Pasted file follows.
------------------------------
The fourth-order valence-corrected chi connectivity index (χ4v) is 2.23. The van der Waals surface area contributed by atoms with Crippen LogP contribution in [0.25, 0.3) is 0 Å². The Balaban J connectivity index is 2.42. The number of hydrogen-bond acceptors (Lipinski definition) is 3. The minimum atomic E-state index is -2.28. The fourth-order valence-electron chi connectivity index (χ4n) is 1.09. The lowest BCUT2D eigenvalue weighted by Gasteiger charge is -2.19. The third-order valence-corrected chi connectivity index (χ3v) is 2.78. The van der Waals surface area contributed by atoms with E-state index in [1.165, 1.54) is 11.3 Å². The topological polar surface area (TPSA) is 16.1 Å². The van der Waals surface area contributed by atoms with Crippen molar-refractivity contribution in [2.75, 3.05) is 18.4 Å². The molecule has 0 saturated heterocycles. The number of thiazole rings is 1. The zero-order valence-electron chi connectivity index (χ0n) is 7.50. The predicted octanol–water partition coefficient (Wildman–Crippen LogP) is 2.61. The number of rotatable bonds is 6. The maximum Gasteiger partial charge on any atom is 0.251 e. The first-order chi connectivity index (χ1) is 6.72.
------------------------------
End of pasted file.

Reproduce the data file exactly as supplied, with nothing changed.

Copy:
The fourth-order valence-corrected chi connectivity index (χ4v) is 2.23. The van der Waals surface area contributed by atoms with Crippen LogP contribution in [0.25, 0.3) is 0 Å². The Balaban J connectivity index is 2.42. The number of hydrogen-bond acceptors (Lipinski definition) is 3. The minimum atomic E-state index is -2.28. The fourth-order valence-electron chi connectivity index (χ4n) is 1.09. The lowest BCUT2D eigenvalue weighted by Gasteiger charge is -2.19. The third-order valence-corrected chi connectivity index (χ3v) is 2.78. The van der Waals surface area contributed by atoms with E-state index in [1.165, 1.54) is 11.3 Å². The topological polar surface area (TPSA) is 16.1 Å². The van der Waals surface area contributed by atoms with Crippen molar-refractivity contribution in [2.75, 3.05) is 18.4 Å². The molecule has 0 saturated heterocycles. The number of thiazole rings is 1. The zero-order valence-electron chi connectivity index (χ0n) is 7.50. The predicted octanol–water partition coefficient (Wildman–Crippen LogP) is 2.61. The number of rotatable bonds is 6. The maximum Gasteiger partial charge on any atom is 0.251 e. The first-order chi connectivity index (χ1) is 6.72.